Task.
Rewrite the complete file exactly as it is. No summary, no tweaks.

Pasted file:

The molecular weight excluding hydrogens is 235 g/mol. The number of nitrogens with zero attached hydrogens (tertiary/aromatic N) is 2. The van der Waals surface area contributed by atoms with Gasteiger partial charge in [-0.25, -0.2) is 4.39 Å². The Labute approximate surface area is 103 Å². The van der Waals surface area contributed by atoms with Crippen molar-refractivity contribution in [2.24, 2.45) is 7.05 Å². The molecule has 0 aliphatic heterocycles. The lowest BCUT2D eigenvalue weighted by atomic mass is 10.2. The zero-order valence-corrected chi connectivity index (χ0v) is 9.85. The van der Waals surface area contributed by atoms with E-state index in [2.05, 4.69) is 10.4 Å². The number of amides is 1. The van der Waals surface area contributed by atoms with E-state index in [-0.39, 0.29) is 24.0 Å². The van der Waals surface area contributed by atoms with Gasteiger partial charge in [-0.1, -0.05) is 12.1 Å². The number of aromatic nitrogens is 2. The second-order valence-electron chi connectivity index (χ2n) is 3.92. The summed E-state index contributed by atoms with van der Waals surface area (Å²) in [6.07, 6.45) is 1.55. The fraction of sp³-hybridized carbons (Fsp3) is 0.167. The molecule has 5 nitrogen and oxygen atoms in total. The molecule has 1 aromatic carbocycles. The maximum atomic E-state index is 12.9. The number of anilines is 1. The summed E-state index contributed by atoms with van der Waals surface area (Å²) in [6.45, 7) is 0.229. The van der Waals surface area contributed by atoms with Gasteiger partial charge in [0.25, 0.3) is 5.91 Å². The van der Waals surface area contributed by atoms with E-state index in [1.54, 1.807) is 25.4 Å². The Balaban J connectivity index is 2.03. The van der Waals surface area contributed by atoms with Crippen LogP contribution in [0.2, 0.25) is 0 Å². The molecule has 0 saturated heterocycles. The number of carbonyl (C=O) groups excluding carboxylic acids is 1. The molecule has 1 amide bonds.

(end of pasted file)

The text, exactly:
The molecular weight excluding hydrogens is 235 g/mol. The number of nitrogens with zero attached hydrogens (tertiary/aromatic N) is 2. The van der Waals surface area contributed by atoms with Gasteiger partial charge in [-0.25, -0.2) is 4.39 Å². The Labute approximate surface area is 103 Å². The van der Waals surface area contributed by atoms with Crippen molar-refractivity contribution in [2.24, 2.45) is 7.05 Å². The molecule has 0 aliphatic heterocycles. The lowest BCUT2D eigenvalue weighted by atomic mass is 10.2. The zero-order valence-corrected chi connectivity index (χ0v) is 9.85. The van der Waals surface area contributed by atoms with E-state index in [2.05, 4.69) is 10.4 Å². The number of amides is 1. The van der Waals surface area contributed by atoms with E-state index in [-0.39, 0.29) is 24.0 Å². The van der Waals surface area contributed by atoms with Gasteiger partial charge in [-0.1, -0.05) is 12.1 Å². The number of aromatic nitrogens is 2. The second-order valence-electron chi connectivity index (χ2n) is 3.92. The summed E-state index contributed by atoms with van der Waals surface area (Å²) in [6.07, 6.45) is 1.55. The fraction of sp³-hybridized carbons (Fsp3) is 0.167. The molecule has 5 nitrogen and oxygen atoms in total. The molecule has 1 aromatic carbocycles. The maximum atomic E-state index is 12.9. The number of anilines is 1. The summed E-state index contributed by atoms with van der Waals surface area (Å²) in [6.45, 7) is 0.229. The van der Waals surface area contributed by atoms with Gasteiger partial charge in [0.25, 0.3) is 5.91 Å². The van der Waals surface area contributed by atoms with E-state index in [1.54, 1.807) is 25.4 Å². The Balaban J connectivity index is 2.03. The van der Waals surface area contributed by atoms with Crippen LogP contribution in [0.2, 0.25) is 0 Å². The molecule has 0 saturated heterocycles. The number of carbonyl (C=O) groups excluding carboxylic acids is 1. The molecule has 1 amide bonds.